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The following piece of code starts a process that takes one second to finish, and subsequently waits for that process to finish before exiting. For some reason, the following code hangs in p->waitForFinished() even though the process did finish.

#include <QtCore/QProcess>    

class A
{
  public:
    A():
        p(0)
    {
    }

    ~A()
    {
        p->waitForFinished();
        delete p;
    }

    void start()
    {
        p = new QProcess(0);
        p->start("sleep 1");
    }

    QProcess *p;
};

int main(void)
{
  static A a;
  a.start();

  return 0;
}

However, as soon as a is not declared statically, but as follows:

A a;

the waitForFinished() call succeeds. Is this a Qt bug, or is this expected behavour? My suspicion is that some kind of logic required to detect whether an application successfully finished is already destroyed once the destructor of A is called.

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what OS?.......... –  neagoegab Jan 3 '13 at 20:52
    
@neagoegab Linux –  Ton van den Heuvel Jan 3 '13 at 21:01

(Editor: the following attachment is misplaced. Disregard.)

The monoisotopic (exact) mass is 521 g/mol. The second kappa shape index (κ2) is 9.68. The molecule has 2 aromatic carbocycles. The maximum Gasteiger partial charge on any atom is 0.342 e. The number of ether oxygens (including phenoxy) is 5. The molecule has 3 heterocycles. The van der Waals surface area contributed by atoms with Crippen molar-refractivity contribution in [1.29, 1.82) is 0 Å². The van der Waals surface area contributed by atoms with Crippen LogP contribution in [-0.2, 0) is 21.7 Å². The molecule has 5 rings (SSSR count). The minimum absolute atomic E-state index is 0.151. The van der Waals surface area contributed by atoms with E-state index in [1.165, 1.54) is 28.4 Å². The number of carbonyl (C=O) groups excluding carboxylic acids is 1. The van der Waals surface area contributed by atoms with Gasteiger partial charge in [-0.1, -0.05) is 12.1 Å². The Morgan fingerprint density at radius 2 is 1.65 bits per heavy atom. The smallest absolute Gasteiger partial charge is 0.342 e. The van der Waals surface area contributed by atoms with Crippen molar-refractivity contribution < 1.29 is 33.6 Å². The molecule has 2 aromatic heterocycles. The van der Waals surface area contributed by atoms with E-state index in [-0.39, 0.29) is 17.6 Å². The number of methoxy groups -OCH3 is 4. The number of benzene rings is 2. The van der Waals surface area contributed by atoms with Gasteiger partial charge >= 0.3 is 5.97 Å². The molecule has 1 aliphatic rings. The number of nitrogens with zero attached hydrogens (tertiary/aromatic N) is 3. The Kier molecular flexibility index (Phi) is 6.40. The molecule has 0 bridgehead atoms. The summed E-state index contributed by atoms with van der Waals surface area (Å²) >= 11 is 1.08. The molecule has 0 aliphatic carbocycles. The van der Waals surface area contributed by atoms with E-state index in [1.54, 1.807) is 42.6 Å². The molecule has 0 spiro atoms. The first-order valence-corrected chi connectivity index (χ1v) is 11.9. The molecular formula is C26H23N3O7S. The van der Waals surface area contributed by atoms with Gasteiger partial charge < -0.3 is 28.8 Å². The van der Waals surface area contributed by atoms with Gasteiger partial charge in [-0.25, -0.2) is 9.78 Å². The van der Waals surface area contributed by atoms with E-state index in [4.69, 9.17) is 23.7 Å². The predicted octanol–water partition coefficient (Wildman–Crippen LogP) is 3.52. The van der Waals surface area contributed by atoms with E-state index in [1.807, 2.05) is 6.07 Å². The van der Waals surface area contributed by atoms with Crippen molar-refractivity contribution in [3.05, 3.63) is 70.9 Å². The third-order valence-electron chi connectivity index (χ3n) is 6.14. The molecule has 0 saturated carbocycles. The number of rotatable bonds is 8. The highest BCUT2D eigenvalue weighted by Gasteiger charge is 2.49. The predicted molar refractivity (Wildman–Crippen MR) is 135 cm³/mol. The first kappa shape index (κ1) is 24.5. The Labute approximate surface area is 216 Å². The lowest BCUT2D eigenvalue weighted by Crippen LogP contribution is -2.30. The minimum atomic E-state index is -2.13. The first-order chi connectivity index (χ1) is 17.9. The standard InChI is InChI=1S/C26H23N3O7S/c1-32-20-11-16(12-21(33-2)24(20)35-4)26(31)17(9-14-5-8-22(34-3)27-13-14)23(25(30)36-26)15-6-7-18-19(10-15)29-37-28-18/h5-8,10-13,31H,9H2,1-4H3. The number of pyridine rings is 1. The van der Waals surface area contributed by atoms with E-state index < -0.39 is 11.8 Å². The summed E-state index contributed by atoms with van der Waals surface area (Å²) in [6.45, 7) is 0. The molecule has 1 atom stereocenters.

1 Answer 1

up vote 10 down vote accepted

You have tried to clean up the thread created by QProcess two different ways at the same time, so this is a bug in your program.

You've detached the thread by returning from main (which terminates all threads in the process, detaching them if they are joinable).

And you've cleaned up the QProcess thread by joining it through waitForFinished.

You can detach a thread or you can join it, but you can't do both, even indirectly. Apparently, the detach wins, and the join hangs.

Most likely this is because QProcess uses its own termination signal rather than the one built into the threading library. So the return from main terminates the thread before it can send that termination signal, leaving the waitForFinished function to wait for a signal that will never be sent.

As a general rule, threads should not be created in constructors nor cleaned up in destructors. This is primarily because the timing of these operations requires more explicit control than is possible. And they should never be created before main starts nor cleaned up after main returns -- again because you need to control the context in which these things happen.

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